His debut album Blue Vibes, which includes Milton Harris on organ and Albert “Tootie” Heath on drums, finds Lytle in straight-ahead jazz territory, less ‘soul jazzy’ than his mid-sixties efforts, and it’s a winner. Lytle offers a couple of proper ballad interpretations, Over The Rainbow and For Heaven’s Sake. The array of sounds that Lytle coaxes from the vibraphone, from dry, staccato notes, sustained bell-like sirens to eerie pre-sixties-soundtrack-ish phrases is surprising. How Lytle does it I don’t know! But the variation is effective and striking, like the unpredictable steps of Muhammad Ali. Standards like Autumn Leaves and Canadian Sunset are infested with healthy doses of groove and blues. In fact, the blues-based repertory of the Lytle compositions Blue Vibes and Mister Trundel and Milt Jackson’s Movin’ Nicely is what makes one eager to purchase this Jazzland vinyl. Or, if a quick buy is out of the question, run to the Spotify link below. The former‘s the best option. The latter, connected with Bluetooth to the speakers, might give one unsound bytes and blue vibes.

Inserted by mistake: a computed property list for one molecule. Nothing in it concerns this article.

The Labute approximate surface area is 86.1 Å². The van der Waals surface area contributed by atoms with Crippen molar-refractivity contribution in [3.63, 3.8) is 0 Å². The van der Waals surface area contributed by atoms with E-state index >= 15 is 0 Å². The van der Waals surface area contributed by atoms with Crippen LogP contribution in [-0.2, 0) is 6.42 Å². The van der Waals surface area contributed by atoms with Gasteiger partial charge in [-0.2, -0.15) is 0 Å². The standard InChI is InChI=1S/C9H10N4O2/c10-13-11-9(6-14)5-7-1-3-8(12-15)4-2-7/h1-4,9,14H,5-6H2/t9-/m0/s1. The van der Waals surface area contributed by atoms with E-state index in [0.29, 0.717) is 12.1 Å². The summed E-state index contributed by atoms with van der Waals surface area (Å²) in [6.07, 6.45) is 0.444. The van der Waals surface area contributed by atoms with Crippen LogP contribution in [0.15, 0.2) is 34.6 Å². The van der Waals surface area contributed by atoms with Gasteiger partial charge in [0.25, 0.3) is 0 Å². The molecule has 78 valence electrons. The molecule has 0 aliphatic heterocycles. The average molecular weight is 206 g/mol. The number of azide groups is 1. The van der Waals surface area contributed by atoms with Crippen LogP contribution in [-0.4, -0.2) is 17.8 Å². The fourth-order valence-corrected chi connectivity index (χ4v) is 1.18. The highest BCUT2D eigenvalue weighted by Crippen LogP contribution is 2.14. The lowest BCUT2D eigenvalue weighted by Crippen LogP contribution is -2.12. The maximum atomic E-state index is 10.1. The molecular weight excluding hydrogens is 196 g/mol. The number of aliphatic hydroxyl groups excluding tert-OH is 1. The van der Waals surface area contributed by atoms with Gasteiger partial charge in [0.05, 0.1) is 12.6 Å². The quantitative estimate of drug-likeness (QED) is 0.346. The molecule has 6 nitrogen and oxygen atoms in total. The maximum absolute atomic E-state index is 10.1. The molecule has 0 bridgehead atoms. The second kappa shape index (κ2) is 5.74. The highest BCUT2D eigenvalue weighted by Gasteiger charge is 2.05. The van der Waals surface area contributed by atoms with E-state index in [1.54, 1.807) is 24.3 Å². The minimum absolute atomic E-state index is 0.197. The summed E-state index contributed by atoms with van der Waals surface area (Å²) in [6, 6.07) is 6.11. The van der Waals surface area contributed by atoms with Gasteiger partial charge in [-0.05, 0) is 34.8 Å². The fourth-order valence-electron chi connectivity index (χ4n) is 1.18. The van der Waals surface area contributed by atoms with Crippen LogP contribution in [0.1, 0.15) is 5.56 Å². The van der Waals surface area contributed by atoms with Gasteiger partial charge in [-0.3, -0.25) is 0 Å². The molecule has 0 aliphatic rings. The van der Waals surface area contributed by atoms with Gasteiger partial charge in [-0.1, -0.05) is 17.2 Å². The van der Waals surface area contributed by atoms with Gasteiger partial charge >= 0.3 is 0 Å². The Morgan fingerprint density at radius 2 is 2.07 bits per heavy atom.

No doubt there’s something about the combination of vibes, organ and drums. Harris knows when to scream, add slices of melodrama or back off into a corner. “Tootie” Heath adds a number of crazy rolls. The trio grooves thoroughly. It’s the balance between the fire of r&b and jazz sophistication that makes Blue Vibes such an enjoyable date.

The Junior Cook Quintet - Junior's Cookin'

The Junior Cook Quintet Junior’s Cookin’ (Jazzland 1962)

Junior’s Cookin’ is the only album as a leader in the sixties from tenor saxophonist Junior Cook. Superb hard bop date.

The Junior Cook Quintet - Junior's Cookin'

Personnel

Junior Cook (tenor saxophone), Blue Mitchell (trumpet), Dolo Coker (piano), Gene Taylor (bass), Roy Brooks (drums)

Recorded

on April 10 & December 4, 1961 at Gold Star Studios, Long Beach, California and New York City

Released

as JLP 58 in 1962

Track listing

Side A:
Myzar
Turbo Village
Easy Living
Side B:
Blue Farouq
Sweet Cakes
Field Day
Pleasure Bent


How many references to cookin’ can you handle? Following his debut as a leader, Junior’s Cookin’ from 1962, the 70s and 80s saw the release of Pressure Cooker, Good Cookin’ and Something’s Cookin’. Of course, there’s a close relationship between jazz and food, depending on how far you want to take it. If you don’t mind me traveling a couple miles from home base, I won’t hesitate to state that more often than not, you can just smell jambalaya, kidney stew or ribs in the juicy notes of Louis Armstrong, Brother Jack McDuff, Lee Morgan, to name a few… I’m pretty sure this can’t be applied to classical music, which as a principle is non-spontaneous. (Though it once was common practice, as brilliant composers and pianists like Franz Liszt reportedly did, to partly improvise) But perhaps you disagree and feel very strongly the taste of Sachertorte in the waltzes of Johann “Fledermaus” Strauss.